Back to News & Commentary

What’s Next for Arizona’s SB 1070 and Other Copycat Laws

Cecillia Wang,
Deputy Legal Director,
Share This Page
June 28, 2012

The Supreme Court handed down a mixed decision Monday for Arizona and the handful of states that have copied its anti-immigrant law, SB 1070. Striking down three of the four provisions at issue in Arizona v. United States, the Justices affirmed the federal government’s exclusive role in enforcing immigration law. On the one hand, the Court delivered a significant rebuke to legislators who tried to make being an undocumented immigrant a crime. But on the other hand, the Court let stand the discriminatory “show me your papers” provision, or Section 2(B). And while it’s true that the Court sent a warning that Section 2(B) could still be ruled unconstitutional based on pending challenges (by the ACLU and other civil rights groups) focused more directly on racial profiling and prolonged detention, it nevertheless has thrown Arizona and other states into chaos by reversing the lower courts’ decision to block the “show me your papers” law. Arizona officials immediately announced that they would begin enforcing Section 2(B), even though the Supreme Court’s ruling does not immediately lift the order blocking. The Court’s decision now sends the case back to the lower district court in Arizona for further proceedings.

Section 2(B) requires law enforcement to verify individuals’ immigration status based on “reasonable suspicion” that they are not in the country lawfully. The intent of this provision (and the rest of SB 1070) is “attrition through enforcement”— trying to force immigrants to leave the state through harassment, intimidation and fear. Once in effect, the harmful consequences of this provision will be apparent immediately. As we’ve seen in Alabama, the only state in which a “show me your papers” law has gone into effect, racial profiling becomes rampant and discrimination widespread. There is simply no way to enforce this provision without relying on stereotypes and targeting individuals based on how they look and sound.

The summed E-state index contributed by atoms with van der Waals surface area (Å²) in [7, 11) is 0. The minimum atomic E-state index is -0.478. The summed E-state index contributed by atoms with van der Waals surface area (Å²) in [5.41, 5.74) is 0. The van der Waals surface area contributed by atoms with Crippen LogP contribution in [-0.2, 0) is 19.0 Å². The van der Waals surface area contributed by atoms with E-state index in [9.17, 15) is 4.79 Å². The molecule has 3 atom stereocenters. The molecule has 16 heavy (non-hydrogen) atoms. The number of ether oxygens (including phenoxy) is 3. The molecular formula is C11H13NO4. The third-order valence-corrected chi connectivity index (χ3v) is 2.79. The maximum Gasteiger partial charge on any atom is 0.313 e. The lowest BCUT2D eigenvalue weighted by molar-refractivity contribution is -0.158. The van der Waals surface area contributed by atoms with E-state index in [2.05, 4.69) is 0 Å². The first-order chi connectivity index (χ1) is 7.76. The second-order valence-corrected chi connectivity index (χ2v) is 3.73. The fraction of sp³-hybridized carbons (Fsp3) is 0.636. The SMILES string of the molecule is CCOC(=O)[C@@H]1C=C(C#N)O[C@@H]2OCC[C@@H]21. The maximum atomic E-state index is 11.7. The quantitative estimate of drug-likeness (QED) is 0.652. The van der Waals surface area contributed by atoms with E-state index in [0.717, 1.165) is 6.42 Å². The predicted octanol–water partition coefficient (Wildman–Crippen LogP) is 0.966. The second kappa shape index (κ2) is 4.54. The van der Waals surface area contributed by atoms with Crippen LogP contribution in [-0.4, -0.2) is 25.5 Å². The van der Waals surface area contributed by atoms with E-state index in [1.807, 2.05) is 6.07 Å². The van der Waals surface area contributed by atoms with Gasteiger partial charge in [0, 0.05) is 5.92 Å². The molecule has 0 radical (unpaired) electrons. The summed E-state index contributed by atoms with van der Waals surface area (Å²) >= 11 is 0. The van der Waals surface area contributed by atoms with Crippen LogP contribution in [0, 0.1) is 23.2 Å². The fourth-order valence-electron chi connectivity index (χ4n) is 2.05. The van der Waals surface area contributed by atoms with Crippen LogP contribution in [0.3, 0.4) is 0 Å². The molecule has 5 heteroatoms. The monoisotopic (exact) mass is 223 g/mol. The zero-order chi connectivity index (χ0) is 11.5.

Echoing that concern Monday, President Obama said, “No American should ever live under a cloud of suspicion just because of what they look like. Going forward, we must ensure that Arizona law enforcement officials do not enforce this law in a manner that undermines the civil rights of Americans, as the Court’s decision recognizes.”

In response to the Court’s decision, the ACLU announced that it had amassed a war chest of nearly $9 million dollars to continue the legal fight against S.B. 1070 and similar laws that have been passed in Alabama, Georgia, Indiana, South Carolina and Utah. The ACLU also pledged to fight anti-immigrant legislation in state legislatures across the country.

So, what’s next? The ACLU and its allies will be back in court in Arizona and elsewhere proving that S.B. 1070 and its copycats are unconstitutional because they cannot be enforced without violating our basic civil rights. We have seen enough of immigration enforcement by local law enforcement agencies in Arizona to know that is true. Monday’s Supreme Court decision only strengthens those arguments.

We will also be gearing up for the legislative battle ahead in states that may be considering enacting their own laws. We are confident on this front. Even before Monday’s decision, policymakers and lawmakers have rejected immigration policy modeled after SB 1070 with increasing frequency after witnessing the harms these laws have had on state’s reputations, as well as the devastating economic consequences. With laws like Arizona’s in effect, crops rot, businesses suffer and communities turn against each other out of fear and suspicion.

On the federal level, we will be pressing the Obama administration to fulfill its promise that immigration enforcement does not become a pretext for discrimination in Arizona and elsewhere.

After the Court’s decision this week, our task is clear. We will be in the courts, the legislatures, and in the public eye to prove once and for all that these laws are bad policy and fundamentally unconstitutional.

Learn more about immigrants' rights: Sign up for breaking news alerts, follow us on Twitter, and like us on Facebook.

Learn More About the Issues on This Page